Mortgage rates were roughly unchanged yet again today, although the average lender was charging microscopically higher fees compared to yesterday.  The key ingredient in today's market movement (which ultimately translates to mortgage rate movement) was the promise of a deal to avert another government shutdown at the end of the week. 

Late in the day yesterday, congressional leaders on both sides of the aisle signaled a potential deal was in the works.  The fact that Trump didn't immediately dismiss the deal was taken as evidence of its viability.  This resulted in bond markets losing ground today, which normally coincides with higher rates.  It was also the inspiration for a good amount of today's improvement in stocks.

The reason for that movement is fairly logical.  The shutdown (or the threat of another shutdown, rather) is something that creates uncertainty.  Investors are less interested in taking risks amid uncertainty, which usually means stocks lose some ground and bonds improve (i.e. rates move lower).  Beyond that, an actual shutdown would have actual economic impacts that prompt a similar response (stocks down, rates down).  With that in mind, an end to the shutdown drama logically carries the opposite connotation.  The size of the move is small enough to let you know that the shutdown is more of a sideshow when it comes to its impact on rates.  

If the shutdown news is a sideshow, what constitutes the main event?  Sometimes that's the sort of thing that we'll only know after we see it, but it's a safe bet that any major breakthrough on US/China trade relations would carry more weight.  Additionally, as economic reports begin flowing again (many were on hold due to the shutdown), markets will have a clearer idea of which way they should be moving.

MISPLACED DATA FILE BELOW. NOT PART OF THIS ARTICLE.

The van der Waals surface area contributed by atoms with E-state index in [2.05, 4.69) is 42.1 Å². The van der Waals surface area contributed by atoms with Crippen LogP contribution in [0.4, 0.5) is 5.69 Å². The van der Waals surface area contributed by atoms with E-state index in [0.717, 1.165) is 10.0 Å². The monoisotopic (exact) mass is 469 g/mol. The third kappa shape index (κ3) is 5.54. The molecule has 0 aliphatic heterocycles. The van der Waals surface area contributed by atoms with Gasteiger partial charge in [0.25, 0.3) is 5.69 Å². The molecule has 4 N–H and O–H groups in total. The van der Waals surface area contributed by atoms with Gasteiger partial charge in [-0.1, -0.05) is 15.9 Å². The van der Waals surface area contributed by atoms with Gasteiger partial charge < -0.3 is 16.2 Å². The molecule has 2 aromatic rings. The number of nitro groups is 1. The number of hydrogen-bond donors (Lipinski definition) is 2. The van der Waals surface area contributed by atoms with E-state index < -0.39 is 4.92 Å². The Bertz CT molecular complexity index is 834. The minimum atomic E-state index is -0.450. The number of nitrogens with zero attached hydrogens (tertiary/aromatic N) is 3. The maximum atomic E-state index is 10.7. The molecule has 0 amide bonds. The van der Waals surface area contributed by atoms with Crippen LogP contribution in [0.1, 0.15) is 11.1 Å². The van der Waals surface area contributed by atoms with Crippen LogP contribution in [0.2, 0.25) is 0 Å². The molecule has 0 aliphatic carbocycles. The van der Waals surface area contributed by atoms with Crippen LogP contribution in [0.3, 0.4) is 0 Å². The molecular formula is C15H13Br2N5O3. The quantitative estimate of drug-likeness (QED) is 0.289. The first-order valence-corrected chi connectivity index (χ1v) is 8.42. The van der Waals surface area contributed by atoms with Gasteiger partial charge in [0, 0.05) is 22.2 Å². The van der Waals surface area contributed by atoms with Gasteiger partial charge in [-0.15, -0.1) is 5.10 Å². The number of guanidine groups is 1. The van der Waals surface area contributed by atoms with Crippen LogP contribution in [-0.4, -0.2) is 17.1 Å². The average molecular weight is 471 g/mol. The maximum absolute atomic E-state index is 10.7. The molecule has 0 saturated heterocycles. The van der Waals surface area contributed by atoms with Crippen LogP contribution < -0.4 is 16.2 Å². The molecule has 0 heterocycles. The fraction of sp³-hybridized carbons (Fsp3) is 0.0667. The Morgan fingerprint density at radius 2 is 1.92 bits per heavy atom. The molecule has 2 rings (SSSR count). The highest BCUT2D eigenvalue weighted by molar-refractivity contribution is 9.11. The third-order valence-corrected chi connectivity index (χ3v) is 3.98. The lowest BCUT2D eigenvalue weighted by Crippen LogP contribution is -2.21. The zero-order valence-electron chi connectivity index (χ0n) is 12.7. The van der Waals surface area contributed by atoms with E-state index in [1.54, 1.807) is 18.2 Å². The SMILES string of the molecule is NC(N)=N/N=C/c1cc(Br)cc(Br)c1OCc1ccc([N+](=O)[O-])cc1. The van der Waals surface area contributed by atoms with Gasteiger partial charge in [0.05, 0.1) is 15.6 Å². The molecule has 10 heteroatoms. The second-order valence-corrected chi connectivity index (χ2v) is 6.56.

Today's Most Prevalent Rates

  • 30YR FIXED - 4.375 - 4.5%
  • FHA/VA - 4.125 - 4.25%
  • 15 YEAR FIXED - 4.0 - 4.125%
  • 5 YEAR ARMS -  4.25 - 4.625% depending on the lender

Ongoing Lock/Float Considerations

  • Headwinds that had plagued rates for most of the past 2 years began to die down in late 2018.  A rapid decline in the stock market certainly helped drive investors into bonds (which helps rates) Highest rates in more than 7 years in Oct/Nov.  8-month lows by the end of the year

  • This is a bit of a crossroads. The rising rate environment could flare up again.  We may look back at Oct/Nov and see a long-term ceiling, or we may look back at early December and see a temporary correction before more pain. 

  • Either way, late 2018 was a sign that rates are willing to take opportunities presented to them.  From here, it will be up to economic data, fiscal policies, and the stock market to decide on the next set of opportunities.  The rougher the overall outlook, the better interest rates tend to do.
  • Rates discussed refer to the most frequently-quoted, conforming, conventional 30yr fixed rate for top tier borrowers among average to well-priced lenders.  The rates generally assume little-to-no origination or discount except as noted when applicable.  Rates appearing on this page are "effective rates" that take day-to-day changes in upfront costs into consideration.